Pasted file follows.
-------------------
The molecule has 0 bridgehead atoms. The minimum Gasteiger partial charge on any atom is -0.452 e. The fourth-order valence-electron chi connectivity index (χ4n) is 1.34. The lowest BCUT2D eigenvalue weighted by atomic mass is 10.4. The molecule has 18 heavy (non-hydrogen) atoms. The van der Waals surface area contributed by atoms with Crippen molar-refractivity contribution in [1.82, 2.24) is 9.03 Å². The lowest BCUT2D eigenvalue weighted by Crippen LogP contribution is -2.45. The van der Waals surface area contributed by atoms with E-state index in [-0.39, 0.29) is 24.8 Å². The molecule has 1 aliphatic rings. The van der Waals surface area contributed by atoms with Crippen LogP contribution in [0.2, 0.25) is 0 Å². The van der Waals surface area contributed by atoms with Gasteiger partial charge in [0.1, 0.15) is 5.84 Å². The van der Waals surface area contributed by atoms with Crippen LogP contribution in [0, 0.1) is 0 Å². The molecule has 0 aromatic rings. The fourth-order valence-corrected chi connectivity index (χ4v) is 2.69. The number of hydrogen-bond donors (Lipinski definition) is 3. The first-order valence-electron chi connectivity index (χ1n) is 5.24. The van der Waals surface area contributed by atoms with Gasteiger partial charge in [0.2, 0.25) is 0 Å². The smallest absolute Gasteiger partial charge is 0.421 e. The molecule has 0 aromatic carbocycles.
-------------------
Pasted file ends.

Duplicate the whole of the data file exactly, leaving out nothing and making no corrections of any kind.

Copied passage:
The molecule has 0 bridgehead atoms. The minimum Gasteiger partial charge on any atom is -0.452 e. The fourth-order valence-electron chi connectivity index (χ4n) is 1.34. The lowest BCUT2D eigenvalue weighted by atomic mass is 10.4. The molecule has 18 heavy (non-hydrogen) atoms. The van der Waals surface area contributed by atoms with Crippen molar-refractivity contribution in [1.82, 2.24) is 9.03 Å². The lowest BCUT2D eigenvalue weighted by Crippen LogP contribution is -2.45. The van der Waals surface area contributed by atoms with E-state index in [-0.39, 0.29) is 24.8 Å². The molecule has 1 aliphatic rings. The van der Waals surface area contributed by atoms with Crippen LogP contribution in [0.2, 0.25) is 0 Å². The van der Waals surface area contributed by atoms with Gasteiger partial charge in [0.1, 0.15) is 5.84 Å². The van der Waals surface area contributed by atoms with Crippen LogP contribution in [0, 0.1) is 0 Å². The molecule has 0 aromatic rings. The fourth-order valence-corrected chi connectivity index (χ4v) is 2.69. The number of hydrogen-bond donors (Lipinski definition) is 3. The first-order valence-electron chi connectivity index (χ1n) is 5.24. The van der Waals surface area contributed by atoms with Gasteiger partial charge in [0.2, 0.25) is 0 Å². The smallest absolute Gasteiger partial charge is 0.421 e. The molecule has 0 aromatic carbocycles.